Acyclovir is indicated for the treatment of infections caused by Herpes zoster, Varicella-zoster virus, or Herpes simplex virus infections of the skin and mucous membranes, including initial or recurrent genital herpes.

In addition, it is also used in the treatment of herpetic meningoencephalitis or infections caused by Cytomegalovirus.

How acyclovir works

Acyclovir is an active substance that works by blocking the multiplication mechanisms of the Herpes simplex, Herpes zoster, Varicella zoster, Esptein Barr and Cytomegalovirus viruses, preventing them from multiplying and infecting new cells.However, this remedy does not kill the virus and does not cure the infection, but it does help to decrease the duration of the infection and the severity of the symptoms.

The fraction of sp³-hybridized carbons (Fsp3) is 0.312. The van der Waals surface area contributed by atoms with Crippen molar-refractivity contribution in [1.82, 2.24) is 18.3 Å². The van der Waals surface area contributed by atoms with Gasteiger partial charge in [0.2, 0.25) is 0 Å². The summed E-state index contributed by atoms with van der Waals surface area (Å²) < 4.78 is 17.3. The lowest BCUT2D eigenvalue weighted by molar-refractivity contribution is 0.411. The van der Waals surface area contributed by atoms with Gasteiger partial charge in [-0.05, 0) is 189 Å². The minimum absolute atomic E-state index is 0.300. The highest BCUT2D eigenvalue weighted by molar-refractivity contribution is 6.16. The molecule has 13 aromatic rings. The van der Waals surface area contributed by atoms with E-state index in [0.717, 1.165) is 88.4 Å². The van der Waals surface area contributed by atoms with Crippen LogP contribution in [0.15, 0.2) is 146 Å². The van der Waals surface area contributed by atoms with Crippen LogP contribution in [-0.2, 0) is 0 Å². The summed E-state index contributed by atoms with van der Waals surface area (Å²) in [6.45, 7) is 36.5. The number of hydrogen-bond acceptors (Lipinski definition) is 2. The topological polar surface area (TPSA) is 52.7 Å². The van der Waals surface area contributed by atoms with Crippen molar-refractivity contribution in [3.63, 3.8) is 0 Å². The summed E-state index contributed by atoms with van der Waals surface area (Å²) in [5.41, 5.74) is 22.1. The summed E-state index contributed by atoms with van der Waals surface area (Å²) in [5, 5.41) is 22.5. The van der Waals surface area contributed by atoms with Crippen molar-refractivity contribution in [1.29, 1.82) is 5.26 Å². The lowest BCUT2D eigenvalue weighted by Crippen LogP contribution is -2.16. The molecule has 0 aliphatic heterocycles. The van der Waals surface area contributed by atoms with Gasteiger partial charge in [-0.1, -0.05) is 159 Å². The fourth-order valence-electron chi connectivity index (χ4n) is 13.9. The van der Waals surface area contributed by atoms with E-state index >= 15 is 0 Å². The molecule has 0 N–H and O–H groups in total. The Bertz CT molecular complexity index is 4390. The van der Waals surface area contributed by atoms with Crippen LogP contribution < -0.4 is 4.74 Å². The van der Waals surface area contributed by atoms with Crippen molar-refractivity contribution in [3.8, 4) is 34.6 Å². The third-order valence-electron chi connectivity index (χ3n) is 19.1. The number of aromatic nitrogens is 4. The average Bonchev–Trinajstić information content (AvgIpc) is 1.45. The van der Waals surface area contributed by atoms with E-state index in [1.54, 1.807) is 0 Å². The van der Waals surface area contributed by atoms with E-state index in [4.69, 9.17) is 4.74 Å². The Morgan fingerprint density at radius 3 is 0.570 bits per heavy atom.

How to use

Acyclovir should be used in doses established by the doctor, as they vary according to the virus to be treated, the person's he alth status and the form of drug presentation, which include:

1. Acyclovir Cream 50 mg/g

Aciclovir cream is indicated for the treatment of skin or mucosal infections caused by the Herpes simplex virus, including genital and labial herpes, and can be used from the first symptoms of infection such as burning or burning sensation.

This cream should be used by applying a layer over the blister or wound on the skin or mucosa, 5 times a day, at intervals of about 4 hours, skipping the application at night. It is recommended to wash your hands with water and mild soap, before and after applying the cream to prevent the infection from worsening or spreading to other parts of the body.